Medicines for Hypertension

Hypertension is a disease that is as widespread as it is underestimated. In order to avoid secondary diseases such as heart attack , stroke or kidney damage, it is important to recognize and treat high blood pressure in good time. Often all it takes is a lifestyle adjustment with a healthy diet, exercise and renouncing nicotine to lower blood pressure below the limit of 140/90 mmHg.

Drug therapy as the last step
Drug therapy is only necessary if the blood pressure values ​​do not fall despite a healthy lifestyle. Which of the numerous drugs against high blood pressure is best suited depends on many factors and must be decided by the doctor individually for each patient. We have put together an overview of the various antihypertensive drugs for you.

High blood pressure: treatment with medication
In the treatment of high blood pressure, there are five central drug groups from which the doctor selects a drug that is suitable for the patient at the beginning of treatment:

ACE inhibitors
AT1 receptor antagonists
Beta blockers
Calcium antagonists
Alpha blockers, aldosterone antagonists or direct vasodilators are also sometimes used. If the selected medication does not have an adequate effect, the doctor can either change the product or combine two active ingredients. The drug with which treatment is started depends on the severity of the high blood pressure as well as the patient’s previous illnesses and risk factors. Below you will find the five most commonly used drug groups in detail.

ACE inhibitors for high blood pressure
ACE inhibitors block the so-called angiotensin converting enzyme: This enzyme is involved in the formation of the hormone angiotensin II, which causes the blood vessels to constrict. ACE inhibitors thus cause the blood vessels to widen by reducing the production of angiotensin II and thus lowering blood pressure. Active ingredients that work through this mechanism end in “-pril”, such as ramipril.

AT1 receptor antagonists as a tolerable alternative
AT1 receptor antagonists work through the same hormonal system as ACE inhibitors. In contrast to these, however, they do not reduce the formation of angiotensin-II, but rather block the “docking point” (receptor) of the hormone through which it achieves its vasoconstricting effect. This lowers blood pressure even though angiotensin-II is still being produced. According to the current state of knowledge, this can prevent certain side effects that occasionally occur when taking ACE inhibitors. AT1 receptor antagonists have the ending “-sartan” in the name of the active ingredient. Examples are candesartan or telmisartan.

Beta blockers: effects on the kidneys and heart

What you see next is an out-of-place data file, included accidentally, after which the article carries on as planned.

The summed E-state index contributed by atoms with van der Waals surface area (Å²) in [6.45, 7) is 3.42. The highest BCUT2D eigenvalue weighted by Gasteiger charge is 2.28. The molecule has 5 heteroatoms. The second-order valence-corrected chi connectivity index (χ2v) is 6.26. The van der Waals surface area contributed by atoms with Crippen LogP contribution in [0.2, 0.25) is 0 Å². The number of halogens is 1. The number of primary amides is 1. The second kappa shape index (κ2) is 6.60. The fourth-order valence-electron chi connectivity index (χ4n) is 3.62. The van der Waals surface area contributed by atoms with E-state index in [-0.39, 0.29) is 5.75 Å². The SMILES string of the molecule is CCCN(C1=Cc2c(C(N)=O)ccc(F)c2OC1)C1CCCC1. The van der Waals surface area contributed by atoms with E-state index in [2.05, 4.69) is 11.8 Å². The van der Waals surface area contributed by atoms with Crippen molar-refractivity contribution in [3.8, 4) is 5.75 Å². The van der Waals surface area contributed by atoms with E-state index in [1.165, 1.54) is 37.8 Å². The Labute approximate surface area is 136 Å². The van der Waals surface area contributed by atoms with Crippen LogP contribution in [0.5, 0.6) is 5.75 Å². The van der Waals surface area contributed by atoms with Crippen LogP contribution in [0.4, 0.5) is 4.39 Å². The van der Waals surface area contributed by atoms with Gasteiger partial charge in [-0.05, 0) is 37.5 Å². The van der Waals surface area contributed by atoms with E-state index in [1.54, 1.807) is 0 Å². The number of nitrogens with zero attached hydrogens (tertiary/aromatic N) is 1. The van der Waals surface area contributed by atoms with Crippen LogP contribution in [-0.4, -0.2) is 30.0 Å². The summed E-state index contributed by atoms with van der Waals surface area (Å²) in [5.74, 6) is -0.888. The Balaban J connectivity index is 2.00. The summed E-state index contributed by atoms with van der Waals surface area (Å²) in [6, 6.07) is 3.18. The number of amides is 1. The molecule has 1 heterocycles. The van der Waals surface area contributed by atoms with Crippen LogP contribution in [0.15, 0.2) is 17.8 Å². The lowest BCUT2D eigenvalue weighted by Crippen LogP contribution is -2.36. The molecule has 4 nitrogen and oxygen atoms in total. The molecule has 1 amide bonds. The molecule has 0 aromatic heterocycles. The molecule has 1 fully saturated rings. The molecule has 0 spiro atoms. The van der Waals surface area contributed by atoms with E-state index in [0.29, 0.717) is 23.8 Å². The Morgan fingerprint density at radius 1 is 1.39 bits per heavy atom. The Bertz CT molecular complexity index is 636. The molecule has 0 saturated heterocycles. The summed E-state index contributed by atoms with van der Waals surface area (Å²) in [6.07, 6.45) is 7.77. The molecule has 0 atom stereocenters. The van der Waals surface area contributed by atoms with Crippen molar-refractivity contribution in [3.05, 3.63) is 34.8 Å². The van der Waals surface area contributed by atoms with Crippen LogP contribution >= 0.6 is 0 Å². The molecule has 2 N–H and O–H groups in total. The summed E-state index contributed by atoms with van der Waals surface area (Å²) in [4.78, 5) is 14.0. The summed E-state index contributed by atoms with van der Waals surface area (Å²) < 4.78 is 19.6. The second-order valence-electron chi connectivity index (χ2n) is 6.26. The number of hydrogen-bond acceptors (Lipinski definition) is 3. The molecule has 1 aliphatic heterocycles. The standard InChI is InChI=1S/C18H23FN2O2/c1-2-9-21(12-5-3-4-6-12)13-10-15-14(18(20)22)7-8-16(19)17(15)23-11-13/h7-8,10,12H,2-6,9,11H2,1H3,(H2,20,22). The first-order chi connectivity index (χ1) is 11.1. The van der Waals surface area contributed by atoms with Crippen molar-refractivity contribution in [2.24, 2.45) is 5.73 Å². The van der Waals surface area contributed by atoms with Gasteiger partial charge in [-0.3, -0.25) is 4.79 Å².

Beta blockers block certain receptors of adrenaline and noradrenaline. These messenger substances are released especially in stressful situations and then bind beta1 receptors to the kidney. This leads to the release of the enzyme renin, which in turn causes the formation of angiotensin-II and thus an increase in blood pressure via several intermediate steps. By blocking the docking sites for adrenaline and noradrenaline, beta blockers prevent this increase in blood pressure.

In addition, beta-blockers also block beta1 receptors in the heart, through which adrenaline and noradrenaline increase the heart rate and the heart’s beating power, so that the heart can pump more blood through the circulation in a shorter time. Beta blockers also have a “braking effect” on the heart, which also contributes to lowering blood pressure and also relieves the heart. Beta blockers end in “-lol”, such as bisoprolol or metoprolol .

Calcium antagonists dilate the blood vessels
Calcium antagonists inhibit special calcium channels in the vascular muscles and thereby reduce the influx of calcium into the muscle cells. Due to the reduced calcium concentration, the muscle cells can contract less, which leads to an expansion of the vessels and thus to a lowering of blood pressure. This is how the calcium antagonists of the so-called nifedipine type work. These active ingredients end in “-dipine”, such as amlodipine .

Calcium antagonists such as diltiazem or verapamil form another subgroup. They also have an effect on the heart muscle cells and lead to a reduced heart rate and a lowering of the heart rate. On the one hand, diltiazem and verapamil prevent the heart from attempting to compensate for the drop in blood pressure with an increased heart rate. This effect is a dangerous side effect of drugs of the nifedipine type, especially in patients with coronary artery disease (CHD).

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